Parent/Child Workshops in the Arts for Children with Autism at VSA New Jersey

A parent and child create artworks together at a VSA New Jersey workshop.

A parent and child create artworks together at a VSA New Jersey workshop.

Young people with autism spectrum disorders (ASD) are included in many of the programs at VSA New Jersey, including artist residencies in schools, exhibitions, and awards for achievement. However, one program has been particularly designed to address the needs of New Jersey children with ASD, their Parent/Child Workshops in the Arts.

This ten-week program, which VSA New Jersey has offered for many years, focuses on introducing students with ASD to the fundamentals of visual art and music, expanding their appreciation of these art forms, and fostering skills essential to well-being and academic success. Underlying all of these activities, says VSA New Jersey Executive Director Vanessa Young, “…is a deep commitment to enhancing students’ communication and social skills, as these are particular areas in which young people with ASD experience challenges.”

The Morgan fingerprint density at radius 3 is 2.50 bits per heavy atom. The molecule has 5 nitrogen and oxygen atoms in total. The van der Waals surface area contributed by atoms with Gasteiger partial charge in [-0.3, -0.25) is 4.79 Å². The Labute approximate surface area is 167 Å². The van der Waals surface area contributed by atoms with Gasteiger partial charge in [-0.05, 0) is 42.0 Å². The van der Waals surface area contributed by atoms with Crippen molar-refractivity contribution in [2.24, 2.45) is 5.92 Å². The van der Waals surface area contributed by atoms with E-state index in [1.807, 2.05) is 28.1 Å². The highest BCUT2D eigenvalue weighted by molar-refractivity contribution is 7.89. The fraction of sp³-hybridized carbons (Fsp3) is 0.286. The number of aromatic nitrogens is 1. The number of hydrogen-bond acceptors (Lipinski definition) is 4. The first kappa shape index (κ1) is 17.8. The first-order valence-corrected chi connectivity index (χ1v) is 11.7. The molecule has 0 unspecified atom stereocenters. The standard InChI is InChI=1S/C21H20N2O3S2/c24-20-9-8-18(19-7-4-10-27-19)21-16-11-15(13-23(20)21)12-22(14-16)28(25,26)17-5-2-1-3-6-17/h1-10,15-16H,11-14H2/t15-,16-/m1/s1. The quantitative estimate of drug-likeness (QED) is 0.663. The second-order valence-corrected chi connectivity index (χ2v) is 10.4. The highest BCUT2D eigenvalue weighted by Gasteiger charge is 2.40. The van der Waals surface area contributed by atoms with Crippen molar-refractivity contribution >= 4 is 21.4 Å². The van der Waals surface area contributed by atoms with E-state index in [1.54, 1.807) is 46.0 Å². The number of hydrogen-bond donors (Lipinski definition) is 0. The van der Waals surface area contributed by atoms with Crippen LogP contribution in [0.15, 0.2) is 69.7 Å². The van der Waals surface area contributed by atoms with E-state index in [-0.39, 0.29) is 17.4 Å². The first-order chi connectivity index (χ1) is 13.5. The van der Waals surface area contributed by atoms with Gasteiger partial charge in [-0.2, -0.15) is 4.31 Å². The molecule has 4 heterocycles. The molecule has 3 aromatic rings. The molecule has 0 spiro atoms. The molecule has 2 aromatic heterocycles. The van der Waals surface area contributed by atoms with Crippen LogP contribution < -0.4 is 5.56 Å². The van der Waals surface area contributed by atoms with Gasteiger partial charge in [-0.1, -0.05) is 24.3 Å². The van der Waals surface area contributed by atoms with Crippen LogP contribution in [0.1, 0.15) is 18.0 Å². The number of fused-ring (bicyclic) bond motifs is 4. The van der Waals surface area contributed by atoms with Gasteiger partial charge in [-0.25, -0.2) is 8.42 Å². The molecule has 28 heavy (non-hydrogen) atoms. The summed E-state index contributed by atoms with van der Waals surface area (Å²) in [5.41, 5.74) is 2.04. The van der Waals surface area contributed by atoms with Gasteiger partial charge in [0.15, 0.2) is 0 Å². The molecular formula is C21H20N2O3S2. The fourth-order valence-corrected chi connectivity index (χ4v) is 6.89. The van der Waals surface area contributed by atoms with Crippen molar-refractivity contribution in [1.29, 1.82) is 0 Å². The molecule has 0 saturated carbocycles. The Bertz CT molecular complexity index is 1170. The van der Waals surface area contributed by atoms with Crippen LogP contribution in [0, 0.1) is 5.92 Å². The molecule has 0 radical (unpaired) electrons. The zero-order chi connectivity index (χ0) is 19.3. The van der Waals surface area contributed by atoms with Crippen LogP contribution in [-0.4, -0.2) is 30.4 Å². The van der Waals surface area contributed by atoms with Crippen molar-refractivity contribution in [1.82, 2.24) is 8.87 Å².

Young says the workshop instructors are experts in working with children with ASD, and have a variety of experience beyond their art form, including social work and therapeutic services. By utilizing the principles of universal design for learning, the instructors are able to work with a varied group of participants in terms of where they fall on the autism spectrum.

VSA NJ student

A student at a VSA New Jersey Parent/Child Workshop in the Arts.

For those organizations that want to successfully engage more students with ASD in their programs, Young advises flexibility and collaboration. “Arts opportunities that effectively engage students with ASD are developed with the knowledge that each child may have complex needs and therefore approaches must accommodate a wide range of learning styles,” she says. Young also encourages arts educators to use parents as a resource, saying, “The development of successful strategies for addressing behaviors or engaging a child more deeply in workshop material works best when it is a collaborative process.”

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